Colour Depth & Field is essentially that Mitch Easter mix, re-sequenced and remastered (by Richard Duguay of Personality Crisis, no less) with two additional songs, Peace and Harmony and All Inside. The CD comes in a yellow cardboard gatefold featuring a band photo, track listing, production credits, a vintage caricature by Frank Reimer and a simple statement: "Here is the CD, the way Monuments wanted to sound — enjoy."
Today’s listener should find it easy to understand Monuments’ appeal (full disclosure: I worked with the band as a stage tech/roadie from 1984 through ’87).
This was a hard-driving, two-guitar rock band with catchy melodies, a solid rhythmic base and the unique ability to get audiences off their butts and singing and dancing to live original music. Singer Kevin Mears wrote anthemic, sing-along choruses, and guitarists Brad Hrushka and Eric Loewen traded off lead and rhythm duties with well-practiced precision, while adding soaring backing vocals. Bassist Art Pearson and drummer Doug Dobson, meanwhile, could play just about anything, from the funky dancefloor vibe of Nations of All Kinds to the Big Country-ish lilt of Tell Me a Story.
These songs were catchy as hell then and they’re catchy as hell now.
Personality Crisis (Sounds Escaping)
Oh man, oh man, oh man. The story behind the making of Creatures for Awhile has been told and retold many times but, despite three different vinyl releases of this legendary Winnipeg album, its music has never sounded quite like this.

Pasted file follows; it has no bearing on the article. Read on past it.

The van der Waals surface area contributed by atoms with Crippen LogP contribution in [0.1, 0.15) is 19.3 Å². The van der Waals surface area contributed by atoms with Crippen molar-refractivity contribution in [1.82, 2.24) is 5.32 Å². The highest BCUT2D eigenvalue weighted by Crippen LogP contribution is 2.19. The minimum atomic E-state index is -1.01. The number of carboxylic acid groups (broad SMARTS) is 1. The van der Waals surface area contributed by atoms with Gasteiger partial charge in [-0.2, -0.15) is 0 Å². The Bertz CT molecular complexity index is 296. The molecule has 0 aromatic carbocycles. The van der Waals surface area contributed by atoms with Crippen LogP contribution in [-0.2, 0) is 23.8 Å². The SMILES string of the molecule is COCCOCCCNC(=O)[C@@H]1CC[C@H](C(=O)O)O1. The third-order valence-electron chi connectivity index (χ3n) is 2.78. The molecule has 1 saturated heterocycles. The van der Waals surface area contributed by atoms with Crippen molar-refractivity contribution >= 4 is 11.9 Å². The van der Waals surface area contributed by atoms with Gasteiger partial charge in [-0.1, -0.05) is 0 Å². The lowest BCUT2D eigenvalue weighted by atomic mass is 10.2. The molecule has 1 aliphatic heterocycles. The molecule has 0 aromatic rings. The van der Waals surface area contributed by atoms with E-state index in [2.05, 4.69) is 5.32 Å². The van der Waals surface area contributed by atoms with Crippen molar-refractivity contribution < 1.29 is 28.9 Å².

Expertly remastered by Craig Boychuk, the 12 songs from Creatures have picked up both clarity and bottom end that were missing from the original 1983 Risky Records release. The transfer and remastering process reportedly uncovered studio and vocal details that surprised even the band members, and the end result is a gleaming new version of an album that was ahead of its time when released and which — even taking rose-tinted hindsight into account — doesn’t sound at all out of place today.
PC was never a political punk band and it never quite fit the hardcore scene; instead, it was simply a five-headed rock ’n’ roll beast — the perfect amalgam of screaming guitars, a magnetic frontman and pulsating, propulsive rhythm section. They wrote expansive, exquisitely arranged rock tunes and performed them with a fury that left audiences sweat-drenched, shaking and shattered.
All 12 of the original Creatures tunes explode from this disc and, while the dual, duelling guitar attack of Richard Duguay and Jimmy Green was always the album’s main attraction, this version of the record reveals just how much bassist Duane Froslev’s fluid versatility added to the PC sound. Jon Card, once described by Free Press reviewer Frain Cory as the best rock drummer in the world, lives up to those words.
Most impressive here, though, are singer Mitch Funk’s unique bass vocals and his arsenal of lunatic screams and guttural growls. Those who’ve wondered for years just what Funk was singing on this album are finally able to hear every crucial word.